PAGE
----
Recruitment processes for agile team coaches differ greatly from one company to another. Jan Grape and Yassal Sundman share their insights on what makes for a good process based on their work recruiting coaches for their clients.
The basic steps of a recruitment process:
- Peer interview
- Team interview
- Manager interview
After each step the interviewers need to decide how to proceed: either move forward to the next step, or end the process and thank the candidate for their time.
Yassal: It’s good to make sure that the candidate’s experience matches what’s written in the resume before involving the whole team. I like holding the interview with another coach. It’s like pair programming. One person will catch what the other misses. It also helps us to converge on our definition of what a good coach looks like.
Jan: During the interview we try to cover the areas described in Lyssa Adkin’s Agile Coaching Competency Framework to assess the candidate’s level of professional experience and knowledge. The questions fall into three categories:
- Knowledge and understanding. “What is the difference between Agile and Lean?”, “What is the purpose of a daily standup?”, “What is important when introducing change in a team?”. I listen to the answers, the reasoning and the candidate’s reaction when they don’t have answer. This helps me determine the candidate’s depth of knowledge and how honest they are about their limitations.
- Dealing with (normal and exceptional) situations. “Describe what you do when you meet a team for the first time? Why?”, “Give an example of a really successful retrospective you had. What made it successful?” These are questions that tell me how the candidate likes to work as a coach, what practices they prefer, how they approach problems.
- Evidence of actual improvements that stick. “What happens with your team’s daily standup if you call in sick the same morning?”, “Give an example of a lasting improvement you have been part of introducing”, “What improvements have your old team (from some previous engagement) done since you left?” A good coach doesn’t take center stage. They help the team become self sufficient.
Yassal: This is usually the “make it or break it step”. Some candidates can really talk the talk, but flounder when they face a real life situation. A retrospective is a great way to involve the whole team! Most coaches will be facilitating or guiding others in facilitations, so comfort in the situation is important. Coaches commonly face unexpected dynamics and challenges, so this is a good way to get a feel for how they can handle impromptu facilitation situations. It’s also a great way for the whole team to get to know the candidate!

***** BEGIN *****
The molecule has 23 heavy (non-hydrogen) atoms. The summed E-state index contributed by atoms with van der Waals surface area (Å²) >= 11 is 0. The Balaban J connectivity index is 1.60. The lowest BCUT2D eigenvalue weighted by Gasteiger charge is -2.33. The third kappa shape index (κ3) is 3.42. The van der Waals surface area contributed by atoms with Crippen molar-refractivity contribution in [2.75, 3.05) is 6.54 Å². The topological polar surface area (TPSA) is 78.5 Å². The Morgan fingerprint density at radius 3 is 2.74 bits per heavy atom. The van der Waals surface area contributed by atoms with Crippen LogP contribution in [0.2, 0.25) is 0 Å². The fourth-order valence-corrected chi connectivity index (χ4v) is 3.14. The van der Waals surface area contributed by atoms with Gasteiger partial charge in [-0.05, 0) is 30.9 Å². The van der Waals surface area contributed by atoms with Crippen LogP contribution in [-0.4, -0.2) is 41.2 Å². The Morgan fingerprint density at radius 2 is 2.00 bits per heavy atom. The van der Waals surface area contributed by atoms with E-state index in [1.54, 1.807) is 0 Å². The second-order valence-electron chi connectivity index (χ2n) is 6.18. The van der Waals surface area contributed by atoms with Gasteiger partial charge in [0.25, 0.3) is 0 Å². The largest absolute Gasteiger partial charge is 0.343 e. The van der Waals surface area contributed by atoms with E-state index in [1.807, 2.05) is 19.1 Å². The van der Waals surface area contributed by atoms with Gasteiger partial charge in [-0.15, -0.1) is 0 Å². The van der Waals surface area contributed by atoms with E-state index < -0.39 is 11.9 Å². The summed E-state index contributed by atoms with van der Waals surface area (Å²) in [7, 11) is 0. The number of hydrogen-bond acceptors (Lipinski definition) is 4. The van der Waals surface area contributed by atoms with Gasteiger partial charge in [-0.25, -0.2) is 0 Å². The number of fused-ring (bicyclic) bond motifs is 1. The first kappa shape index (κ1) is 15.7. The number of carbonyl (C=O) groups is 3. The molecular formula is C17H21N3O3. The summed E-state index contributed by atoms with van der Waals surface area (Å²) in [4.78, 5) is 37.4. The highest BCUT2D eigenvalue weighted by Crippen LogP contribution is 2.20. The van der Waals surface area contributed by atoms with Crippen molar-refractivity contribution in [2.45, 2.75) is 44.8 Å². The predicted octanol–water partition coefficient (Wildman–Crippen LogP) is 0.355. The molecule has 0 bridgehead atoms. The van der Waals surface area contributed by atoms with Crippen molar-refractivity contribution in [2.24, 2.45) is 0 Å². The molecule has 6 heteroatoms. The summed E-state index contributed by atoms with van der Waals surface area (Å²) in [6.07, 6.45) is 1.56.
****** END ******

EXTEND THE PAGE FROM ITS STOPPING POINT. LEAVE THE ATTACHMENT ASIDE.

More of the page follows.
Jan: The interview starts already before the retrospective with what questions the candidates ask, how much in control they need to be and how worried/nervous they are before the event. We do everything we can to make the candidate as comfortable as possible. We want to set them up for success (and we don’t want the team to waste time on a bad retro).
The retrospective is evaluated from several viewpoints:
- Did the retro actually end up with some valuable improvement(s) to implement?
- How did the candidate interact with the team? Tone? Listening? Driving the team’s agenda or their own agenda?
- Was it well facilitated? Did everyone get a chance to speak? Time management? Ability to manage the energy in the room?
- How did the individual team members experience the retro? How did it feel to be facilitated by the candidate? Would they like to have the candidate as their coach?
Jan: The coach and the manager are both responsible for creating an environment where the team can be successful. From the coach’s point of view, the manager is (among other things) an escalation point and from the manager’s point of view, the coach is the one that is in direct contact with the team and its members on a daily basis. The goal with this interview is to find out if the manager and coach share the same views, if they have the chemistry or can find the routines to work well together and if the manager thinks the candidate is a good fit for the organization and its culture.
Jan: If the interviews are successful and the candidate is offered the job, the feedback is easy since most of what you have to say is positive. Extra care has to be taken when rejecting candidates. They have done hard and difficult work (this process demands a lot from the candidates) and they deserve to be treated with respect. Also, there is no need to burn any bridges, they might still be a candidate for future positions even if this one didn’t work out.
Yassal: The recruiter who’s been the primary contact for the candidate is usually the one who delivers the news. Update the recruiter with the relevant feedback so that they can pass it along if the candidate asks for it. Remember that feedback goes both ways! Make sure to gather feedback from the candidate about how they’ve experienced the process.
- Is everybody clear on what the process is?
- Are we aligned on the criteria used for deciding if the candidate is a good match?
- How did the candidate feel during the process? Was the process clear to them?
We hope that these insights will help you when you’re recruiting and we would love to hear from you about what’s worked well for you, so drop us a line. Remember, the process that’s right for you is the one that works for you!